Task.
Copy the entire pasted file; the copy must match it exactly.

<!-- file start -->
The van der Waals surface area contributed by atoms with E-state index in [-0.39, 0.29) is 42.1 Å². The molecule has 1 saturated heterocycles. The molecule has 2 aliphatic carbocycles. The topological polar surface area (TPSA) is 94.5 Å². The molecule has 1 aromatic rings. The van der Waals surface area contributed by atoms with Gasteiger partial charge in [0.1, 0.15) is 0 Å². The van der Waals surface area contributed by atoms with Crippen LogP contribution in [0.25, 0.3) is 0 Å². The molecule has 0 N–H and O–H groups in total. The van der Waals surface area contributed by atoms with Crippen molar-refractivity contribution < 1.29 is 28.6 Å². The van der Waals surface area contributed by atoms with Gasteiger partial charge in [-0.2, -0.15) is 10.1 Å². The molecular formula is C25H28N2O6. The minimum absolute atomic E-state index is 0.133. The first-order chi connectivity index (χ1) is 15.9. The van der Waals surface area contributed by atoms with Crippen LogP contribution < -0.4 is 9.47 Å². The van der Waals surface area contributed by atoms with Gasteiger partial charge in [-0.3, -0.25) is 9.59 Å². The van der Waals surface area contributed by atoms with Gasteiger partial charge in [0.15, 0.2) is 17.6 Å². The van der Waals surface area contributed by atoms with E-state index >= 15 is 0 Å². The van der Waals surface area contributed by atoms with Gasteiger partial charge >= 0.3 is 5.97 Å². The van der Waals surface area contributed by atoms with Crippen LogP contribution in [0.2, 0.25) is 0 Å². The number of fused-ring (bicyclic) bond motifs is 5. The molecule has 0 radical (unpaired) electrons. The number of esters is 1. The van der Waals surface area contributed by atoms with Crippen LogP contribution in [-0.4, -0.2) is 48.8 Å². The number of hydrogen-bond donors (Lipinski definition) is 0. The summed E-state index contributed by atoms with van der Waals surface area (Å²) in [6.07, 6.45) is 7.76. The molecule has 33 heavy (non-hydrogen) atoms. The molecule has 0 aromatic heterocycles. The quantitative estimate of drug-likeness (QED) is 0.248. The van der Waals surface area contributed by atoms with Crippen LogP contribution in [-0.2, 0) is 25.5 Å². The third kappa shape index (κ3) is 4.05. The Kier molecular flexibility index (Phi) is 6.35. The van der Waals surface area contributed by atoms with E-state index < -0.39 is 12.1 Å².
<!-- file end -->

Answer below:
The van der Waals surface area contributed by atoms with E-state index in [-0.39, 0.29) is 42.1 Å². The molecule has 1 saturated heterocycles. The molecule has 2 aliphatic carbocycles. The topological polar surface area (TPSA) is 94.5 Å². The molecule has 1 aromatic rings. The van der Waals surface area contributed by atoms with Gasteiger partial charge in [0.1, 0.15) is 0 Å². The van der Waals surface area contributed by atoms with Crippen LogP contribution in [0.25, 0.3) is 0 Å². The molecule has 0 N–H and O–H groups in total. The van der Waals surface area contributed by atoms with Crippen molar-refractivity contribution < 1.29 is 28.6 Å². The van der Waals surface area contributed by atoms with Gasteiger partial charge in [-0.2, -0.15) is 10.1 Å². The molecular formula is C25H28N2O6. The minimum absolute atomic E-state index is 0.133. The first-order chi connectivity index (χ1) is 15.9. The van der Waals surface area contributed by atoms with Crippen LogP contribution < -0.4 is 9.47 Å². The van der Waals surface area contributed by atoms with Gasteiger partial charge in [-0.3, -0.25) is 9.59 Å². The van der Waals surface area contributed by atoms with Gasteiger partial charge in [0.15, 0.2) is 17.6 Å². The van der Waals surface area contributed by atoms with E-state index >= 15 is 0 Å². The van der Waals surface area contributed by atoms with Gasteiger partial charge >= 0.3 is 5.97 Å². The van der Waals surface area contributed by atoms with Crippen LogP contribution in [0.2, 0.25) is 0 Å². The number of fused-ring (bicyclic) bond motifs is 5. The molecule has 0 radical (unpaired) electrons. The number of esters is 1. The van der Waals surface area contributed by atoms with Crippen LogP contribution in [-0.4, -0.2) is 48.8 Å². The number of hydrogen-bond donors (Lipinski definition) is 0. The summed E-state index contributed by atoms with van der Waals surface area (Å²) in [6.07, 6.45) is 7.76. The molecule has 33 heavy (non-hydrogen) atoms. The molecule has 0 aromatic heterocycles. The quantitative estimate of drug-likeness (QED) is 0.248. The van der Waals surface area contributed by atoms with Crippen LogP contribution in [-0.2, 0) is 25.5 Å². The third kappa shape index (κ3) is 4.05. The Kier molecular flexibility index (Phi) is 6.35. The van der Waals surface area contributed by atoms with E-state index < -0.39 is 12.1 Å².